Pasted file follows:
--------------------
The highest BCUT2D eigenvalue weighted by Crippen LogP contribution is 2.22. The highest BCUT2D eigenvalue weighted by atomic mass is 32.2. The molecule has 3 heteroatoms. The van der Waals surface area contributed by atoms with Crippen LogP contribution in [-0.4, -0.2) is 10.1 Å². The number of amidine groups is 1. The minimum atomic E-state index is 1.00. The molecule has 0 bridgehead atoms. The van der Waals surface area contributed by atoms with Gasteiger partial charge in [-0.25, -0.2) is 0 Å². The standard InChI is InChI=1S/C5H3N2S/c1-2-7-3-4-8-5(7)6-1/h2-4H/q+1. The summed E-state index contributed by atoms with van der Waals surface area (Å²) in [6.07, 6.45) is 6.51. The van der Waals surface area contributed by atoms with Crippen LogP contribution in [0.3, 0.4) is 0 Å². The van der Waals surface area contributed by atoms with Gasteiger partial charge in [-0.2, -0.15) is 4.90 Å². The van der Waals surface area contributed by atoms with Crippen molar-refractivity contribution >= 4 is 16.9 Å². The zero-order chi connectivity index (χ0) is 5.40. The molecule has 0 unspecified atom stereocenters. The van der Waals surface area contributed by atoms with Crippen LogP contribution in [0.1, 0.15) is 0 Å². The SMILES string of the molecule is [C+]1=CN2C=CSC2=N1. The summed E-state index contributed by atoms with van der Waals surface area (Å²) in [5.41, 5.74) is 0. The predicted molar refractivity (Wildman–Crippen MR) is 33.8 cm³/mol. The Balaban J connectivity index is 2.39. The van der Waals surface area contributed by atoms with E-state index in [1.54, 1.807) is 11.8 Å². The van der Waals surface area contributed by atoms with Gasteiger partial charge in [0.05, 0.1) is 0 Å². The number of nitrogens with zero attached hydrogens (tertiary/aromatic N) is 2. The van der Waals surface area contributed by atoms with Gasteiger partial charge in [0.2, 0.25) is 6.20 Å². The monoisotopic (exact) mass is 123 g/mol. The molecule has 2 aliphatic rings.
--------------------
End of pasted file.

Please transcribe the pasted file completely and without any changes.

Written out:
The highest BCUT2D eigenvalue weighted by Crippen LogP contribution is 2.22. The highest BCUT2D eigenvalue weighted by atomic mass is 32.2. The molecule has 3 heteroatoms. The van der Waals surface area contributed by atoms with Crippen LogP contribution in [-0.4, -0.2) is 10.1 Å². The number of amidine groups is 1. The minimum atomic E-state index is 1.00. The molecule has 0 bridgehead atoms. The van der Waals surface area contributed by atoms with Gasteiger partial charge in [-0.25, -0.2) is 0 Å². The standard InChI is InChI=1S/C5H3N2S/c1-2-7-3-4-8-5(7)6-1/h2-4H/q+1. The summed E-state index contributed by atoms with van der Waals surface area (Å²) in [6.07, 6.45) is 6.51. The van der Waals surface area contributed by atoms with Crippen LogP contribution in [0.3, 0.4) is 0 Å². The van der Waals surface area contributed by atoms with Gasteiger partial charge in [-0.2, -0.15) is 4.90 Å². The van der Waals surface area contributed by atoms with Crippen molar-refractivity contribution >= 4 is 16.9 Å². The zero-order chi connectivity index (χ0) is 5.40. The molecule has 0 unspecified atom stereocenters. The van der Waals surface area contributed by atoms with Crippen LogP contribution in [0.1, 0.15) is 0 Å². The SMILES string of the molecule is [C+]1=CN2C=CSC2=N1. The summed E-state index contributed by atoms with van der Waals surface area (Å²) in [5.41, 5.74) is 0. The predicted molar refractivity (Wildman–Crippen MR) is 33.8 cm³/mol. The Balaban J connectivity index is 2.39. The van der Waals surface area contributed by atoms with E-state index in [1.54, 1.807) is 11.8 Å². The van der Waals surface area contributed by atoms with Gasteiger partial charge in [0.05, 0.1) is 0 Å². The number of nitrogens with zero attached hydrogens (tertiary/aromatic N) is 2. The van der Waals surface area contributed by atoms with Gasteiger partial charge in [0.2, 0.25) is 6.20 Å². The monoisotopic (exact) mass is 123 g/mol. The molecule has 2 aliphatic rings.